New Web security-as-a-service firm comes out of stealth mode with new funding and new services

A Web security-as-a service (SaaS) company officially launched today, announcing an initial round of $1.1 million in funding from a venture capital firm and the former CEO of Blue Coat.

StopTheHacker, which was funded in its early phase by the National Science Foundation (NSF), provides a SaaS that basically performs regular scanning of websites for malicious code. It so far has partnered with five Web hosting providers that, in turn, offer the service to small to midsize businesses (SMBs). Brian NeSmith, former CEO of Blue Coat, is among the firm's angel investors, and Andre Bliznyuk, partner for investor Runa Capital, is a member of StopTheHacker's board of directors.

StopTheHacker says it competes with Dasient, which was recently acquired by Twitter, Armorize, and other similar Website security service providers. StopTheHacker is focusing on SMBs, which traditionally lack security expertise and resources.

StopTheHacker's services, which are currently in beta, will roll out into production later this month. Its flagship service grabs the site's Web pages and examines them for malicious code. "We can open the file, take line 20 out if it's malicious, put it back together, and you won't be infected anymore," says Peter Jensen, CEO of the firm. "We pick the relevant lines of bad code out of there."

Jensen says his company's artificial intelligence-based engine is different from other offerings. "A lot of people are using different shades of AI," Jensen says. "We believe we're the only ones using it for inspecting objects on a website."

StopTheHacker uses machine learning, where the software engine is continuously updated with new intelligence about new forms of malware. "As long as you fine-tune the AI engine, it keeps learning," Jensen says. "There's no way you can keep up with all of this new dynamic [malware] ... it requires a new approach to catching it."

Anirban Banerjee, vice president of R&D and a StopTheHacker co-founder, says heuristics is part of what the site's technology uses, but it's more than that. "Machine learning is constantly updating the kernel .. when catching new pieces of malware," he says. "It retains that in the system so next time you scan, it automatically" is able to detect it, Banerjee says.

But machine learning is no magic bullet, says Chenxi Wang, vice president and principal analyst for security and risk at Forrester Research. "Machine learning is actually very difficult to get accurate -- if you can get 70 percent accuracy, that’s really really good already," Wang says.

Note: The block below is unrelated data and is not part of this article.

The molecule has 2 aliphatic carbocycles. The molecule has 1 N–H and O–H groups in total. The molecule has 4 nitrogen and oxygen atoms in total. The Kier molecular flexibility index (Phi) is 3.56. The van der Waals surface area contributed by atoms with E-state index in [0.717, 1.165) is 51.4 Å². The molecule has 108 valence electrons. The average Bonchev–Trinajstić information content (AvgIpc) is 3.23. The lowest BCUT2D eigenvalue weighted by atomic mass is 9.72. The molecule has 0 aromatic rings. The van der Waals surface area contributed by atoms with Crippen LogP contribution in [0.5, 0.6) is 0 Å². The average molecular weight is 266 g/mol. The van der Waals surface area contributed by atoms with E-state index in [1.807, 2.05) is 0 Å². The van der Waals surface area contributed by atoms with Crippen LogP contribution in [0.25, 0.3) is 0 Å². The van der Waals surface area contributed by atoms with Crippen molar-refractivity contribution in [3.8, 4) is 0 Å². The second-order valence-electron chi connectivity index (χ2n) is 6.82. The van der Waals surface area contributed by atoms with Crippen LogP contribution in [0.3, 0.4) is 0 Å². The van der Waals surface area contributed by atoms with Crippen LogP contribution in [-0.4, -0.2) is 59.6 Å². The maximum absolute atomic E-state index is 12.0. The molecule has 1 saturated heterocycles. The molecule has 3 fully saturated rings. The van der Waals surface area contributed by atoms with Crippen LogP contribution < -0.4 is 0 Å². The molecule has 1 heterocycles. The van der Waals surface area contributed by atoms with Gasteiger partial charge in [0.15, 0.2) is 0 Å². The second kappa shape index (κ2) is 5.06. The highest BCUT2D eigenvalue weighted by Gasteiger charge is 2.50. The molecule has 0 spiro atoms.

Meanwhile, SMBs often don't discover they are infected until they get blacklisted by Google. That's what happened to Christopher Imaging: "Over a year ago a couple of my business websites were surprisingly shut down by Google for some unknown reason to me. Not having any experience with websites, or in-house staff, I was totally unaware of what to do. In a panic, I found StopTheHacker online," says D. Todd Christopher of Christopher Imaging, a customer of the service. He used it to scan his sites and get his business back online, he says.

StopTheHacker's so-called Health Monitoring service is priced between $5 and $500 per month; the firm also has added a vulnerability assessment service for $100 per year, as well as a reputation-monitoring service that lets website owners know whether their site has been blacklisted. That service is free for a single scan and $10 per month for a regular plan.

The startup later this month at the RSA Conference will roll out a new release of its service that includes automatic malware removal, as well as scanning corporate Facebook account walls for malicious content. today announced that StopTheHacker is now a sponsoring partner of the anti-malware effort. "In addition to financial support, StopTheHacker will offer StopBadware access to their proprietary web malware scanning technology; this will help us detect malware more quickly and accurately during our independent review process," the nonprofit said in its announcement.

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About the Author(s)

Kelly Jackson Higgins, Editor-in-Chief, Dark Reading

Kelly Jackson Higgins is the Editor-in-Chief of Dark Reading. She is an award-winning veteran technology and business journalist with more than two decades of experience in reporting and editing for various publications, including Network Computing, Secure Enterprise Magazine, Virginia Business magazine, and other major media properties. Jackson Higgins was recently selected as one of the Top 10 Cybersecurity Journalists in the US, and named as one of Folio's 2019 Top Women in Media. She began her career as a sports writer in the Washington, DC metropolitan area, and earned her BA at William & Mary. Follow her on Twitter @kjhiggins.

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